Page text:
This very symmetrical plant supports a crown of shiny, dark green leaves on a thick shaggy trunk that is typically about 20 cm (8 in.) in diameter, sometimes wider. The trunk is very low to subterranean in young plants, but lengthens above ground with age. It can grow into very old specimens with 6–7 m (over 20 feet) of trunk; however, the plant is very slow-growing and requires about 50–100 years to achieve this height. Trunks can branch multiple times, thus producing multiple heads of leaves.
The leaves are a deep semiglossy green and about 50–150 cm (18-45 in.) long when the plants are of a reproductive age. They grow out into a feather-like rosette to 1 m (3 feet) in diameter. The crowded, stiff, narrow leaflets are 8–18 cm (~7 in.) long and have strongly recurved or revolute edges. The basal leaflets become more like spines. The petiole or stems of the Sago Cycad are 6–10 cm (2.5-4 in.) long and have small protective barbs that must be avoided.
Propagation of Cycas revoluta is either by seed or by removal of basal offsets. As with other cycads, it is dioecious, with the males bearing cones and the females bearing groups of megasporophylls. Pollination can be done naturally by insects or artificially.
Of all the cycads, the Sago Palm is the most popular in horticulture. It is seen in almost all botanical gardens, in both temperate and tropical locations. In many areas of the world, it is heavily promoted commercially as a landscape plant. It is also quite popular as a bonsai plant. First described in the late 1700s, it is native to various areas of southern Japan and is thus tolerant of mild to somewhat cold temperatures, provided the ground is dry. Frond damage can occur at temperatures below −5 °C. It does however require hot summers with mean temperatures of 30 to 35 °C (86 to 95 F) for successful growth, making outdoor growing impossible in colder places such as northern Europe, even where winter temperatures are not too cold. One disadvantage of its domestic use is that it is poisonous to animals and humans.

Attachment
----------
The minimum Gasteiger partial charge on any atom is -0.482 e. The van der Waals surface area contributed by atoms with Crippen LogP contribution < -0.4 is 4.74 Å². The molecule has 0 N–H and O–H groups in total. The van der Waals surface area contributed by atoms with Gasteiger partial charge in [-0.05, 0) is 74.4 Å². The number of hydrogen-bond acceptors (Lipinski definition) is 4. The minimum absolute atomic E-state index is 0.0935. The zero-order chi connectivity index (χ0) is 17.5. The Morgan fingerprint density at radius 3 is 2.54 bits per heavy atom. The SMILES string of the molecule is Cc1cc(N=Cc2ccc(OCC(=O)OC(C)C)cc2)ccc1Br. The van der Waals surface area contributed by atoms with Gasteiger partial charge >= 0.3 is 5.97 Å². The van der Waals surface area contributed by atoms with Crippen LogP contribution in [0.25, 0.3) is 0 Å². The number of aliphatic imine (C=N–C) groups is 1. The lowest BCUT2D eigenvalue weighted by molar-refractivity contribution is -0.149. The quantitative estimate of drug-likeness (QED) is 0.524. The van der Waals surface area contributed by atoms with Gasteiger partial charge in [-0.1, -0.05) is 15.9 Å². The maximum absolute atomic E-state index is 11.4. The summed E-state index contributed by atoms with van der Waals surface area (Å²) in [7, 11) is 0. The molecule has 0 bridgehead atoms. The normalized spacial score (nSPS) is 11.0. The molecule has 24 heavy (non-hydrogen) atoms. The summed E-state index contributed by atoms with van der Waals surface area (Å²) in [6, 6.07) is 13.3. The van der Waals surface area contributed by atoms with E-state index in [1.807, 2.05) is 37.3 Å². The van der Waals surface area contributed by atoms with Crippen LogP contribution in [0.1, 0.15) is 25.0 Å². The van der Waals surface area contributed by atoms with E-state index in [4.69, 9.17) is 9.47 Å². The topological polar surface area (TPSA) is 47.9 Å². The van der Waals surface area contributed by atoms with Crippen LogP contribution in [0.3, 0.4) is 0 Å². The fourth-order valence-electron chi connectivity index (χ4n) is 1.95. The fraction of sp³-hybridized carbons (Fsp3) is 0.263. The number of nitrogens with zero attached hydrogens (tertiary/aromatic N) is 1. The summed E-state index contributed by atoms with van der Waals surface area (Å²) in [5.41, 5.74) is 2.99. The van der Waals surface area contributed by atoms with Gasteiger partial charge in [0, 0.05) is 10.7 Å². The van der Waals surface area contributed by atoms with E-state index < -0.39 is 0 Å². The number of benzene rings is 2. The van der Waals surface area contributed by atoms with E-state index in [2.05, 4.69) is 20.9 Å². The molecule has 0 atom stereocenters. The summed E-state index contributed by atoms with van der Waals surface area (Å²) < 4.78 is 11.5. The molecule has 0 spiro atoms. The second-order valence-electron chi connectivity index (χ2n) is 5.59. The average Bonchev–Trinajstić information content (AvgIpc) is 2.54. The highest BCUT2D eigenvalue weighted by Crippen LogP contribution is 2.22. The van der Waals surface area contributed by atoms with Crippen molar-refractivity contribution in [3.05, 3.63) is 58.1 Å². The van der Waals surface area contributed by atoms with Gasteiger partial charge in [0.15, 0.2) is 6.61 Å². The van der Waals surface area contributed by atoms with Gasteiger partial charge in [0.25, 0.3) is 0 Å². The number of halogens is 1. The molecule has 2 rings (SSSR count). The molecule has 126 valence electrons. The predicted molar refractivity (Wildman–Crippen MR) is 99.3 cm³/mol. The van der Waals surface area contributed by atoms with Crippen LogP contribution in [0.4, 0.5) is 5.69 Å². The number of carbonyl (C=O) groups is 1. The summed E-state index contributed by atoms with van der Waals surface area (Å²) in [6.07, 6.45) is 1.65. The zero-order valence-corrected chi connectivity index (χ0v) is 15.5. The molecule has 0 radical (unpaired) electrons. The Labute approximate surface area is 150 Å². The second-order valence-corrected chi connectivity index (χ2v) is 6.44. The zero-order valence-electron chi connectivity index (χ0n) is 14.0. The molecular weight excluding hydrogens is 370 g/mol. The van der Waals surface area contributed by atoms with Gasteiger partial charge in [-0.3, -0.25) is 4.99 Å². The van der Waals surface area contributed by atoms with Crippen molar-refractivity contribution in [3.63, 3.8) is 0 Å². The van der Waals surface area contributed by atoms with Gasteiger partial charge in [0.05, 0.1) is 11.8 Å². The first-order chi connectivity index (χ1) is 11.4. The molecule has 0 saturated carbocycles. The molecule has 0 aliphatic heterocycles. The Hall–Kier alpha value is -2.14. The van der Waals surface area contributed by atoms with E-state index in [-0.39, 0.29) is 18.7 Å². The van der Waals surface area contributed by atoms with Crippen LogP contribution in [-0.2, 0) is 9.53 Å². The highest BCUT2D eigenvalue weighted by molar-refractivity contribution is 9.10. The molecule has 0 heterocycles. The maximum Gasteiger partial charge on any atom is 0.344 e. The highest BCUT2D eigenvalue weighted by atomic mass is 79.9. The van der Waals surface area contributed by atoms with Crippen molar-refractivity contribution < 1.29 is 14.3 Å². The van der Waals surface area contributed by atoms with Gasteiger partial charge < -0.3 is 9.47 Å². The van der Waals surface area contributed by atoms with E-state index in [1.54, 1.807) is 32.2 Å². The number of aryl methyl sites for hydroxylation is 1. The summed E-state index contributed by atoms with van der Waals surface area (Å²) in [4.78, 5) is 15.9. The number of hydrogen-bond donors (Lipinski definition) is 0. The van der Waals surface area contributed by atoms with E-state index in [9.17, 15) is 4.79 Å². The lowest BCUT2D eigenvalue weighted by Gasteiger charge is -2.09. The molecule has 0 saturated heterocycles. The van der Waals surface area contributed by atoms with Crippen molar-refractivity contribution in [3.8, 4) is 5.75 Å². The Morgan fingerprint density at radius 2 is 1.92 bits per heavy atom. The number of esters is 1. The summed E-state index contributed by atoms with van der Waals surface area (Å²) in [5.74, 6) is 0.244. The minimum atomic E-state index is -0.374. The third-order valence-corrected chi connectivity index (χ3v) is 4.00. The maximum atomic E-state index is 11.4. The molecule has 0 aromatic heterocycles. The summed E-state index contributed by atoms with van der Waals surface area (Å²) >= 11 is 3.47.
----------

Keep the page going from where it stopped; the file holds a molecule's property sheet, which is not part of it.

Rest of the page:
All parts of the plant are toxic, however, the seeds contain the highest level of the toxin cycasin. Cycasin causes gastrointestinal irritation, and in high enough doses, leads to liver failure. Other toxins include Beta-methylamino L-alanine, a neurotoxic amino acid; and an unidentified toxin which has been observed to cause hindlimb paralysis in cattle.